Tuesday, May 31, 2005
Zionist Dream Excludes Other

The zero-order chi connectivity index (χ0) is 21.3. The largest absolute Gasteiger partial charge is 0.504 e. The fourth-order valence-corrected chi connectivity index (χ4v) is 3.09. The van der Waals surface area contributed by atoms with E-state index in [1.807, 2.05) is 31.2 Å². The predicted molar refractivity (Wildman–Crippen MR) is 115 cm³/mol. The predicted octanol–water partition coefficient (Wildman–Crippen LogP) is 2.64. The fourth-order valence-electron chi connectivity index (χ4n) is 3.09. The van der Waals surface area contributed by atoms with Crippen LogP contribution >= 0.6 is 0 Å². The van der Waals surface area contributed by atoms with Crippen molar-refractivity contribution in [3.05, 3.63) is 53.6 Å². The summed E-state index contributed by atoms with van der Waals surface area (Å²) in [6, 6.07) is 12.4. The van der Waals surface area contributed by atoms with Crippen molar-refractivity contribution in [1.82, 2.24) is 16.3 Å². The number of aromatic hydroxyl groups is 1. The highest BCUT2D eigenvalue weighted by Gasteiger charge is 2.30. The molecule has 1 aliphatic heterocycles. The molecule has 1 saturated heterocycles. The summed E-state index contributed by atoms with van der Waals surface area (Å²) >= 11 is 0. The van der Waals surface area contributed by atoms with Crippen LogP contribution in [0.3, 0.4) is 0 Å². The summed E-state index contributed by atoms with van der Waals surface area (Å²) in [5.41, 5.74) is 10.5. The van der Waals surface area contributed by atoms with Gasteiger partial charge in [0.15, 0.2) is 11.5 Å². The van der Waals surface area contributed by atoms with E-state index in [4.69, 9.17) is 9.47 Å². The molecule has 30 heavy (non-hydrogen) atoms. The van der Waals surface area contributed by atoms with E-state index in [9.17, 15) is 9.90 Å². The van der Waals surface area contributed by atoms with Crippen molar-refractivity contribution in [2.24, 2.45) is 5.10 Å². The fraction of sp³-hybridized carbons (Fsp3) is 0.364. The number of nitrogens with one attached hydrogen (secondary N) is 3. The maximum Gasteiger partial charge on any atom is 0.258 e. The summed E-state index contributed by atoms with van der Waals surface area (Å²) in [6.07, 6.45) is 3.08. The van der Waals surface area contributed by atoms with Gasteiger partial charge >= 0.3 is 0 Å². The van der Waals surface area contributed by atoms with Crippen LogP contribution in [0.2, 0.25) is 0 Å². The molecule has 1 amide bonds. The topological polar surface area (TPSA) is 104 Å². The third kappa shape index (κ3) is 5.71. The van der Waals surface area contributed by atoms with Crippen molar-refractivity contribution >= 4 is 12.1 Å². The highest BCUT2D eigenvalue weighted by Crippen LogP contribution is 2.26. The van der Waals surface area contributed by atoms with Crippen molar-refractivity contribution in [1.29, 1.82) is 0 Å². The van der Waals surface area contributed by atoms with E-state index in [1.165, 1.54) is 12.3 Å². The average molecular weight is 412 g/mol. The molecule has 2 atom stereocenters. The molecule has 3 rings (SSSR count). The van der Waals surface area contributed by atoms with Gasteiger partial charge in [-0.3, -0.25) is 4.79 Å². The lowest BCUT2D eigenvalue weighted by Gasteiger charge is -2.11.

"From the beginning of their colonization of Palestine, the architects of the Zionist "dream" excluded from consideration its potential consequences for the Palestinians. The reality of Zionism as translated on the ground was rarely perceived as diverging from the dream, which was (and still is) regarded as pristine; and divergence between the reality and the dream was only a momentary aberration from the dream. Thus the ineluctable link between Zionist action and Palestinian reaction was banished from Zionist consciousness. Since 1948, with the exception of a small Israeli peace movement, the Israelis have succumbed to an emotional and intellectual condition (to which an oppressor is prone) that complements the Palestinians' obsession with the past. This condition is characterized by an acute aversion to scrutiny, with all its moral implication, of Zionism's historical record in Palestine since the 1880's. So great has their aversion been (and so compelling the apparent psychological need for it)that, with the help of historical revisionism and rationalization, the Israelis have convinced themselves and their supporters either that the Palestinians did not exist at all before 1948, or--if they did--that the Palestinians were the initiators of the conflict and the tormentors of Zion. The Israelis' final refinement of this line of reasoning has been to categorize their Palestinian victims under such rubrics as "fanatics" and "terrorists," the sources of whose behavior must be sought in specious, atavistic fountainheads. Thus have the motives behind Palestinian resistance to Zionism and Israel been traced comfortably away from the context of the conflict itself, and equally from those of Israeli introspection and moral responsibility (14)."